Use of human subjects in research

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The use of human subjects in research is very controversial in today’s society. However, there is a certain push to do certain experiments on humans, such as clinical trials for new medications or surgical procedures and social experiments on humans. It is believed that those results are more reliable than if those studies were carried out on other ‘model’ organisms in these fields. I have picked two cases from Shamoo and Resnik (2009) that relate to different aspects of the issue of human subjects in research. The first case illustrates an example in which informed consent might be at risk and the second case demonstrates how excessive compensation for a study might look like.
Regulations on the issue of using human subjects in research were first explored in the 20th century. The Nuremberg trials took place between 1945 and 1946 to judge Nazi leaders, scientists and doctors for their use of humans in research, especially in prisoners (Shamoo and Resnik, 2009). From these trials arose the Nuremberg Code, which was the first international regulation regarding human subjects used in research. The Nuremberg Code emphasized the need for a valid protocol and informed consent for experiments with social value, as well as minimization of harms and risks for the subjects (Shamoo and Resnik, 2009).
The first major regulation in the US was the National Research Act that was set forth in 1974 (Shamoo and Resnik, 2009). 45 CFR 46, part of that Act, is known as the Common Rule. The Common Rule is still used to regulate research with human subjects in the US, and has been adopted by the University of Maryland (http://www.umresearch.umd.edu/RCR/humansubjects.html). The Common Rule established that research using human subjects must have a proto...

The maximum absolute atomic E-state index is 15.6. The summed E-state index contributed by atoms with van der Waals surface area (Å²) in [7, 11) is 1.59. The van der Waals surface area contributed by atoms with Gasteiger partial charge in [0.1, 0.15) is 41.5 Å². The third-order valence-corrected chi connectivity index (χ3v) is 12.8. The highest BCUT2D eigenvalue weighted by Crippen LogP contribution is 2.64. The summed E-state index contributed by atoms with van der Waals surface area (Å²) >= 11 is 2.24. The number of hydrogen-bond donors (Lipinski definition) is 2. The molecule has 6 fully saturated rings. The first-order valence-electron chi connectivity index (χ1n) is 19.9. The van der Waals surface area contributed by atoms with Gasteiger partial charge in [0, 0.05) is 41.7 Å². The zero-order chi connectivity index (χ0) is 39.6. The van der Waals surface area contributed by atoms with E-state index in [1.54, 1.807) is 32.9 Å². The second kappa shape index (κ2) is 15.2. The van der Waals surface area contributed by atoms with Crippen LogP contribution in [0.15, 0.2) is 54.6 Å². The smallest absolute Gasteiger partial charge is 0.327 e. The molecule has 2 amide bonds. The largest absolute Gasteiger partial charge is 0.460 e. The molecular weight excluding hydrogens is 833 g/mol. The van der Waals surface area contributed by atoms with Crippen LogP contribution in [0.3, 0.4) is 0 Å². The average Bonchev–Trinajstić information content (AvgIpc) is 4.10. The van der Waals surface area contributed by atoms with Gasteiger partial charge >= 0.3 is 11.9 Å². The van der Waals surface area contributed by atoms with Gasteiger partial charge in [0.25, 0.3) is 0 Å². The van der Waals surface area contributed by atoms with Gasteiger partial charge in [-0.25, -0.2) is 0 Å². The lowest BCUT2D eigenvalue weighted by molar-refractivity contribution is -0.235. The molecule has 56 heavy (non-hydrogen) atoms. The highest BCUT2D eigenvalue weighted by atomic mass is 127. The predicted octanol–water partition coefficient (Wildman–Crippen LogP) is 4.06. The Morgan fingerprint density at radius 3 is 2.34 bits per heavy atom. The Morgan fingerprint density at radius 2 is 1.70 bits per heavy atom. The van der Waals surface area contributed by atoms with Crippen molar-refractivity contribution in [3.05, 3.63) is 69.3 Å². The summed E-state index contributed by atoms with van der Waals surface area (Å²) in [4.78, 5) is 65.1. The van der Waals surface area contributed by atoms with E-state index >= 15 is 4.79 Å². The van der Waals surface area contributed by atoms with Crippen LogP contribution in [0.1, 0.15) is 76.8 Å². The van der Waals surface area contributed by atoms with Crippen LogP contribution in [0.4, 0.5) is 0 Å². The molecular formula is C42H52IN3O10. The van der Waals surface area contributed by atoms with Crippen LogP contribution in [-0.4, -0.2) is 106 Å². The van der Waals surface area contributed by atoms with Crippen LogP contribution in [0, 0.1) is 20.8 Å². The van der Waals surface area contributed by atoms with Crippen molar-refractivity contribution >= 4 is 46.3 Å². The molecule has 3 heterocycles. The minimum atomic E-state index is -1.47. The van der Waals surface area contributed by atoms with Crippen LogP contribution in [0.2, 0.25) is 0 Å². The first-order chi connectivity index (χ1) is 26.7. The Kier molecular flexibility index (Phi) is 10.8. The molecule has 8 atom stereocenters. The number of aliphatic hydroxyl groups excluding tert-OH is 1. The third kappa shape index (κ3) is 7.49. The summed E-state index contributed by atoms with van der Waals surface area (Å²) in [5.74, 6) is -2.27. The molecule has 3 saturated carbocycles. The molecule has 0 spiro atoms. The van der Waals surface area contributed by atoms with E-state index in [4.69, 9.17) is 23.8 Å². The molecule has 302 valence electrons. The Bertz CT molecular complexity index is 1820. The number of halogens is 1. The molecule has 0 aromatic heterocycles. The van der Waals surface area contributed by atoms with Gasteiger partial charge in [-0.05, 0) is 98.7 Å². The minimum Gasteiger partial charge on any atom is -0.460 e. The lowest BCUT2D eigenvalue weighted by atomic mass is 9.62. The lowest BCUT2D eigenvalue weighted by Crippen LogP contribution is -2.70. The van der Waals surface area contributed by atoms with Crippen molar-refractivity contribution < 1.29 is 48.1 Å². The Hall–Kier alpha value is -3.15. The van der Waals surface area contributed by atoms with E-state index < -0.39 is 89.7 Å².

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...ation. Along the same lines, I would also ask what the mechanism of action for this drug is. I would like to ask what the protocol of the study is, how and when the medicine is administered, and the timeline of the study. I would ask who I can contact if I have any questions about the study or if I was having side effects and how to get in touch with this person. I would also ask if I could withdraw from the study if I changed my mind.

Works Cited

Shamoo AE and Resnik DB. 2009. Responsible Conduct of Research. Second Edition. Oxford University Press: New York, NY.
University of Maryland Division of Research. 2011. Responsible Conduct of Research: Human Subjects Research. Available from: http://www.umresearch.umd.edu/RCR/humansubjects.html
University of Maryland Institutional Review Board. n.d. HIPAA. Available from: http://www.umresearch.umd.edu/IRB/hipaa.html

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